JAM Pedals Waterfall Chorus/Vibrato - £249


This chorus is getting quite a lot of buzz currently - another great sounding one within the genre - utilising the same MN3207 chip as the more recent Boss CE-2W. You get 2 knobs - Depth and Speed, then a toggle-switch for Dryer/Wetter modes, and a toggle to switch between Chorus and (V) Vibrato mode. This pedal is as simple and elegant as these get and sounds suitably lush. As mentioned in the intro - it's one of a few I have up for consideration to supplement my CBA Warped Vinyl and TCE Dreamscape pedals.

Mad Professor Electric Blue Chorus - £165


This is Mad Professor's own unique take on the effect - and designed to appeal as much to those who typically don't like choruses. It has its own internal wave generator which works in such a way as to lessen impact on the core tone and signal - which means that you can easily switch from clean to distorted signal - without it going too fluttery and extreme. You get 3 controls to tune the output to your preferences - Blend | Speed | Depth - this is a significantly different type of chorus to the more pure-play BBD types typically listed in this category.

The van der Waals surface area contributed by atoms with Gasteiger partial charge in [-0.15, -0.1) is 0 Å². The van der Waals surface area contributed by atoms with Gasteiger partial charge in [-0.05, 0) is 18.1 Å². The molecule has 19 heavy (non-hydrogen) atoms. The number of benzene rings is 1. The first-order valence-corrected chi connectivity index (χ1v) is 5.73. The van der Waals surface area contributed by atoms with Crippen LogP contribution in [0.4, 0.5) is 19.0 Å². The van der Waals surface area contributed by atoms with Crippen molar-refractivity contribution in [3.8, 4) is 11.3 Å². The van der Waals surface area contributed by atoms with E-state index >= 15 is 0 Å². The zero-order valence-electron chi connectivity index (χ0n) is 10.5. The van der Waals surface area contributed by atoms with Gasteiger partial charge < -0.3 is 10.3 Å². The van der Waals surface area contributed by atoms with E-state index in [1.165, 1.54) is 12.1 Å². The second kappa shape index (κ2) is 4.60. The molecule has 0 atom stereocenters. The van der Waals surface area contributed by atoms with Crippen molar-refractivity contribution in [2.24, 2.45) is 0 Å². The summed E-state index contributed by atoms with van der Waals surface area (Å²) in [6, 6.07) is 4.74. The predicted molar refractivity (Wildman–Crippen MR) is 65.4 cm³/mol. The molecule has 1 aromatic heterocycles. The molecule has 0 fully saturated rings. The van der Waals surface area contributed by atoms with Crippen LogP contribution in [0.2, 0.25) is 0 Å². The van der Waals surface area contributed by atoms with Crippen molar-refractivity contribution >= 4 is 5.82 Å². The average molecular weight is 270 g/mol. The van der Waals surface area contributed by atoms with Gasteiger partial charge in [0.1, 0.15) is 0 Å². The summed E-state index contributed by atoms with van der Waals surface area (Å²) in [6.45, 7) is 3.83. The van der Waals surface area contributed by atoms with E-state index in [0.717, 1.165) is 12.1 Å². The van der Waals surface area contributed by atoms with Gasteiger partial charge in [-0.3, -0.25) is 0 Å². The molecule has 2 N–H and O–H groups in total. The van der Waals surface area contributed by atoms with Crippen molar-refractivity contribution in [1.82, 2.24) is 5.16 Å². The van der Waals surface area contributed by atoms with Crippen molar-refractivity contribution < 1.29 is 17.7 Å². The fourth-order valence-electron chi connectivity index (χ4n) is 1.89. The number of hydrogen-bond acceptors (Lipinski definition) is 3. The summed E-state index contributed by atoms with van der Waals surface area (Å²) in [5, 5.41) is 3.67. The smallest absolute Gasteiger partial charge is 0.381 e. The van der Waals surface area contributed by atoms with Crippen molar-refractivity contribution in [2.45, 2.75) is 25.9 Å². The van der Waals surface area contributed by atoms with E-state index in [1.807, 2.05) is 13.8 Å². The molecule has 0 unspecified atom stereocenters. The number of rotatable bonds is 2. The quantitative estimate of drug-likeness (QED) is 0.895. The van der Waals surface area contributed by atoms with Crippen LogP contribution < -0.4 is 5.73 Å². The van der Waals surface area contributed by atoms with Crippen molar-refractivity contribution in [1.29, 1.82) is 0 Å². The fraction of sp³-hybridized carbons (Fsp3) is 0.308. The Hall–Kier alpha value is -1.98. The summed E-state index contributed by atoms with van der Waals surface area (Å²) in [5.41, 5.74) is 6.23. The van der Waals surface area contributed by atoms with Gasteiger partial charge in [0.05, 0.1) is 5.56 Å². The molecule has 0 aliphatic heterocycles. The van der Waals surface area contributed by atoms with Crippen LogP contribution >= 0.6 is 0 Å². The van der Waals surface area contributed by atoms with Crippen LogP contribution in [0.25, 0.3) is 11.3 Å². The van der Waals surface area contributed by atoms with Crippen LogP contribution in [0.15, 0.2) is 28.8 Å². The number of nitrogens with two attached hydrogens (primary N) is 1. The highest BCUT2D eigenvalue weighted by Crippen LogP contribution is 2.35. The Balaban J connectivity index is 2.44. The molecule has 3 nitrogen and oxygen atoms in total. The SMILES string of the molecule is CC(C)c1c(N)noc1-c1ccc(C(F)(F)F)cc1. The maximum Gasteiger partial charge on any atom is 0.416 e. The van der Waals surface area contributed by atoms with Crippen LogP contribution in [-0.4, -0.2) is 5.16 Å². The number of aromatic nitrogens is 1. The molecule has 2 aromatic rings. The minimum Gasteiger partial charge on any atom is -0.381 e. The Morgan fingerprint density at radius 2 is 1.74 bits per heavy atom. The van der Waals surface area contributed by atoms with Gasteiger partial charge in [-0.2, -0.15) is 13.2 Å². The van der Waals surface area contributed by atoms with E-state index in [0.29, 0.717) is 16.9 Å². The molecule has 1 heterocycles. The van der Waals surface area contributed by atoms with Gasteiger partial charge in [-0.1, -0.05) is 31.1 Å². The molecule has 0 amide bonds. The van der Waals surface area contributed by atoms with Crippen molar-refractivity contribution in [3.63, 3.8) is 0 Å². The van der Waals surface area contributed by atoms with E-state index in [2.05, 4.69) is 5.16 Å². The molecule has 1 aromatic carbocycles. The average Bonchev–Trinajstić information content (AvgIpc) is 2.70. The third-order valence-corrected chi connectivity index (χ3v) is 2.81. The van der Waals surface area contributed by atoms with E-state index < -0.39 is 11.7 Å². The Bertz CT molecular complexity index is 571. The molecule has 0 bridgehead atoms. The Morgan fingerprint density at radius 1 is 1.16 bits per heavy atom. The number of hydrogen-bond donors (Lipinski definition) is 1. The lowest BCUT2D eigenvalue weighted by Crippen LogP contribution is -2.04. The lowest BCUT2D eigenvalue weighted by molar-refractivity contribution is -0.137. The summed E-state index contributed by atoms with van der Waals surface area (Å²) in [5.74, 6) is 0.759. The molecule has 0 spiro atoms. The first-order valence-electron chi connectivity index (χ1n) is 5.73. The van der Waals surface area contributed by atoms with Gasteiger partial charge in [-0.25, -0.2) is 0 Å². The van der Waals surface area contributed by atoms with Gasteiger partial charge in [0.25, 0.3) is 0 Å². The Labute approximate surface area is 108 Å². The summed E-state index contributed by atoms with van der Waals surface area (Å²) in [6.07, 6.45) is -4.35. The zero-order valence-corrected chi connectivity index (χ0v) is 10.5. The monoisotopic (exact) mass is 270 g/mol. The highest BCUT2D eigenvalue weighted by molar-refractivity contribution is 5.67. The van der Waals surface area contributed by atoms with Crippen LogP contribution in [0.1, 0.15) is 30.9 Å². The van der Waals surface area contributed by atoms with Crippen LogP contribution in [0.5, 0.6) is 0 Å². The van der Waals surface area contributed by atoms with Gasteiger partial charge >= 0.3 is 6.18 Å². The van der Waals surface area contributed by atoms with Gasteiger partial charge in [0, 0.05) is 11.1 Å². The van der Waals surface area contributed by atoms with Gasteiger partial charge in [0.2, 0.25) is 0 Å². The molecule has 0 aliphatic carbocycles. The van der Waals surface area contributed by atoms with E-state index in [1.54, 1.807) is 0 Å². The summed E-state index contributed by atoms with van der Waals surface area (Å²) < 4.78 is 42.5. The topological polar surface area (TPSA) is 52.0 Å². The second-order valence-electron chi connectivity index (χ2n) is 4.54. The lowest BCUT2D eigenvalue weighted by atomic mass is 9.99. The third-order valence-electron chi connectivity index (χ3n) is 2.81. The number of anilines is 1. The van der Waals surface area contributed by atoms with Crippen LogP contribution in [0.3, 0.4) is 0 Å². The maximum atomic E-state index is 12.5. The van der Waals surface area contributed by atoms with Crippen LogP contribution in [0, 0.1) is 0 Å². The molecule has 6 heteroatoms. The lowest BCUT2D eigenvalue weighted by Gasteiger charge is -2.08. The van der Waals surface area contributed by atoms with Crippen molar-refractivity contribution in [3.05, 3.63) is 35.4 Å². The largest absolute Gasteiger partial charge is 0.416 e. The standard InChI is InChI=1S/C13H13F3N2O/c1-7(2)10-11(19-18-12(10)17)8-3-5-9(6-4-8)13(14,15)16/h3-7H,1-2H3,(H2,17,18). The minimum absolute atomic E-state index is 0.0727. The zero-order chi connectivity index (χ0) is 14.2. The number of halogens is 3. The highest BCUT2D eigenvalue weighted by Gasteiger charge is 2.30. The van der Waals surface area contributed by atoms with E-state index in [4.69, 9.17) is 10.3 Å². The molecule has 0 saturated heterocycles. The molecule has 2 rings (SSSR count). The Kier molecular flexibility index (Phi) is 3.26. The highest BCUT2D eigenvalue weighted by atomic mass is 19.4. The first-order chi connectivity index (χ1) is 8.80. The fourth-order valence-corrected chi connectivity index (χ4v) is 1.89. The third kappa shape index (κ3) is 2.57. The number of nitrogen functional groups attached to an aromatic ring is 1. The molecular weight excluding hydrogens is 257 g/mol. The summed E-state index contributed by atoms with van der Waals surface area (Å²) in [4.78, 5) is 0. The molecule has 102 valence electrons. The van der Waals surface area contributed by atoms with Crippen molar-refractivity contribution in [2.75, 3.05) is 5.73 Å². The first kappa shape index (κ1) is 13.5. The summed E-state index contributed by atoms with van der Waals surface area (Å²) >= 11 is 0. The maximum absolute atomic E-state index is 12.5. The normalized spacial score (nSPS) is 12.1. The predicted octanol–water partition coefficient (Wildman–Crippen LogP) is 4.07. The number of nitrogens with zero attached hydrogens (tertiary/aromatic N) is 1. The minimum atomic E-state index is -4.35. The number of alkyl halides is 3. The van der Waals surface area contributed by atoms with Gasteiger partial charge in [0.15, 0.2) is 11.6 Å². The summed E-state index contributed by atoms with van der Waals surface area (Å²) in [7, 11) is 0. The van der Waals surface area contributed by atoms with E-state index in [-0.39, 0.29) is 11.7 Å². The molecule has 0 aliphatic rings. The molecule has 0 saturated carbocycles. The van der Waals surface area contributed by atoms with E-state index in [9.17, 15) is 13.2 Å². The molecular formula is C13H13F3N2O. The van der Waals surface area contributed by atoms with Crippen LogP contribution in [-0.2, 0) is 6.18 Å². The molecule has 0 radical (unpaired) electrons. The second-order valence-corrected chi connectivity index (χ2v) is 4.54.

MXR M234 Analog Chorus - £103


This is another BBD chip style chorus although the chip isn't specified and I can't find any reference to it - which based on the price means likely it's using one of the newer Chinese-made variants - so not quite up to the authenticity of the MN3007 and MN3207 types listed above. You get more tone-shaping here though courtesy of 5 controls - Low (LP Cut) | High (HP Cut) | Level | Rate | Depth. For sure a decent sounding offering with some unique features, and at the lower end of the pricing scale.

Paradox Effects Futura Multiparametric Analog Envelope Chorus - $210